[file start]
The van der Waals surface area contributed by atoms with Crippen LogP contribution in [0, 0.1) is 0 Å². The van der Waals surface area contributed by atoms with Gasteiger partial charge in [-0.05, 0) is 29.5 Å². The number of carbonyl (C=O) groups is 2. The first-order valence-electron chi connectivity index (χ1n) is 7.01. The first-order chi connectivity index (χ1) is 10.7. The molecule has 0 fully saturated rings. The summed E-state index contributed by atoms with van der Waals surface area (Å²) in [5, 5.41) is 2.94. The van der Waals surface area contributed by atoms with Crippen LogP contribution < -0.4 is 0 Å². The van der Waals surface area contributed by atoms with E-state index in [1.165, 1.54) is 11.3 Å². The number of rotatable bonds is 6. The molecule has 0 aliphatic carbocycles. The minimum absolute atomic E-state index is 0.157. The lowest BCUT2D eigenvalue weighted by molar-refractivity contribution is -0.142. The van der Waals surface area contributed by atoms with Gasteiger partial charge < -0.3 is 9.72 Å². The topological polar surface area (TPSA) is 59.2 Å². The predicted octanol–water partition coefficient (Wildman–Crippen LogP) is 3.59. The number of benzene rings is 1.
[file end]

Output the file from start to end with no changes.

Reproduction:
The van der Waals surface area contributed by atoms with Crippen LogP contribution in [0, 0.1) is 0 Å². The van der Waals surface area contributed by atoms with Gasteiger partial charge in [-0.05, 0) is 29.5 Å². The number of carbonyl (C=O) groups is 2. The first-order valence-electron chi connectivity index (χ1n) is 7.01. The first-order chi connectivity index (χ1) is 10.7. The molecule has 0 fully saturated rings. The summed E-state index contributed by atoms with van der Waals surface area (Å²) in [5, 5.41) is 2.94. The van der Waals surface area contributed by atoms with Crippen LogP contribution < -0.4 is 0 Å². The van der Waals surface area contributed by atoms with E-state index in [1.165, 1.54) is 11.3 Å². The number of rotatable bonds is 6. The molecule has 0 aliphatic carbocycles. The minimum absolute atomic E-state index is 0.157. The lowest BCUT2D eigenvalue weighted by molar-refractivity contribution is -0.142. The van der Waals surface area contributed by atoms with Gasteiger partial charge < -0.3 is 9.72 Å². The topological polar surface area (TPSA) is 59.2 Å². The predicted octanol–water partition coefficient (Wildman–Crippen LogP) is 3.59. The number of benzene rings is 1.